As I’ve noted in earlier posts about this topic, we are witnessing the rise of a global framework that aims to define an insurance capital standard which could be applied to the entire global insurance industry. The new standards, which I outlined in the second post in this series, have already proven contentious among global insurance carriers.
Some insurers argue that these new measures should be aligned with other regimes (Solvency II in the EU) that have required hard, extensive work to stabilize. In addition, they say that these requirements may have a negative impact on the insurer’s business model, by requiring additional capital charges at a time when insurers are already facing difficult market conditions.
We believe that even if the new capital regime is not yet stabilized, some aspects of the policy measures should be highlighted—in particular those that complement the Solvency II regime in the EU. These include the implementation of the enhanced supervision and effective resolution packages for Global Systemically Important Insurers (G-SIIs).
As a first step, insurers should think about their ability to identify their non-traditional insurance and non-insurance (NTNI) activities, assess their alignment with their risk strategy, and enhance their enterprise risk management capabilities. Insurers should not underestimate the amount of work needed to implement these measures.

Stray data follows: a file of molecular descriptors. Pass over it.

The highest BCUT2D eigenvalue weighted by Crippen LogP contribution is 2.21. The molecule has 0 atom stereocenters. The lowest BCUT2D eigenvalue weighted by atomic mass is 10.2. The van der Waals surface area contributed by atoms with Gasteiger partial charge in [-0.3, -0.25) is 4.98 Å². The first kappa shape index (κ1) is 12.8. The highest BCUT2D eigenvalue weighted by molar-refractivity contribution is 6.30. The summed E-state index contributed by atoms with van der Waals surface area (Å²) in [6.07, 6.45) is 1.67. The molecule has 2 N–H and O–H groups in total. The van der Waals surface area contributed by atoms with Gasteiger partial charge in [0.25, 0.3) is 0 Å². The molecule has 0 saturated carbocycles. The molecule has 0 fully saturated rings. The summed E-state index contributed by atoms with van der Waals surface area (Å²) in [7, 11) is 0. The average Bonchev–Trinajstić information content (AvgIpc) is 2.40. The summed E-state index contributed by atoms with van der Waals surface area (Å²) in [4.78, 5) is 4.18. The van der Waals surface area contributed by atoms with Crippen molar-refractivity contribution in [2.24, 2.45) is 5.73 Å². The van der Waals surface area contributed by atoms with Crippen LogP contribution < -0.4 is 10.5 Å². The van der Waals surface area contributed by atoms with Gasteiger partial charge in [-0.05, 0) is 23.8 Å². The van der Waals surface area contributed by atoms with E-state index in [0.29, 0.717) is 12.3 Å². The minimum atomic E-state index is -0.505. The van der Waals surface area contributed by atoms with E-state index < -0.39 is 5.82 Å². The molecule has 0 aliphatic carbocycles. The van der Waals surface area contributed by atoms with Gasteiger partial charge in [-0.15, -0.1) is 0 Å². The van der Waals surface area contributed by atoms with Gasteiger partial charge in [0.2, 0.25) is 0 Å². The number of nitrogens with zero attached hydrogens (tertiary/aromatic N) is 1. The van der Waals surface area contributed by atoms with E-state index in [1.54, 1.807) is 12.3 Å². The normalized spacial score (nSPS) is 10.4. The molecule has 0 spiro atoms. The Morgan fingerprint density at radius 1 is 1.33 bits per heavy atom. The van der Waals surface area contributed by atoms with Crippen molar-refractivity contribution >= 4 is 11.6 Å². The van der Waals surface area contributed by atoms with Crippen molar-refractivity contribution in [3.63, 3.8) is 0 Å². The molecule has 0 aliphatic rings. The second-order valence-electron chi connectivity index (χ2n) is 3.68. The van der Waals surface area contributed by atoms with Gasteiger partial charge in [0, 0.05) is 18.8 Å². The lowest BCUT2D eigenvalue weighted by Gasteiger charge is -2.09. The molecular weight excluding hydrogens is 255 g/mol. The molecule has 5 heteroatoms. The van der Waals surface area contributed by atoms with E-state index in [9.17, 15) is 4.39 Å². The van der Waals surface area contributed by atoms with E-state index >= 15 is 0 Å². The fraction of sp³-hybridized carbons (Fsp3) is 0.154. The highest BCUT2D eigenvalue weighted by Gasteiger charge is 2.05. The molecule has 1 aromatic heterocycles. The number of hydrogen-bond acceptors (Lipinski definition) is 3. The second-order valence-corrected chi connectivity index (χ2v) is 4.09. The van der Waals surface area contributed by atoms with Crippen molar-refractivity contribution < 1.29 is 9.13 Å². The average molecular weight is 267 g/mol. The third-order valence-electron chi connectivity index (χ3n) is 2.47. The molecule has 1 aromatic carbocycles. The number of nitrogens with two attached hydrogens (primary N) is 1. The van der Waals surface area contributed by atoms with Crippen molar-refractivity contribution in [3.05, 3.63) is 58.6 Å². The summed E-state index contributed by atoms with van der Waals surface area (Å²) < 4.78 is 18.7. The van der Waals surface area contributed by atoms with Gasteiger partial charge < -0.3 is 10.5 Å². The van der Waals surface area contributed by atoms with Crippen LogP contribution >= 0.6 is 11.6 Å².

This, we believe, could put even more pressure on actuarial, finance and risk resources, and increase the need to foster cooperation between internal departments and the regulatory supervisor. What’s more, the new capital measures may require additional capital adequacy field tests, scenario analysis and a comparison with other regimes (particularly the valuation question, maintaining market consistency versus Generally Accepted Accounting Principles and expected adjustments to regulations).
These new sets of requirements could, in our view, change the playing field and create new opportunities for the formation of subsidiaries, mergers and acquisitions, and for the development of new financial and asset liability management strategies, among the most-discussed areas.
The sooner insurers review these different requirements, the more able they would be to anticipate potential higher capital charges and adjust their business models accordingly. Insurers should keep a close eye on the wide package of IAIS measures. The development of this comprehensive framework of reforms involves more than just capital; it is underway and may affect each insurer in the world.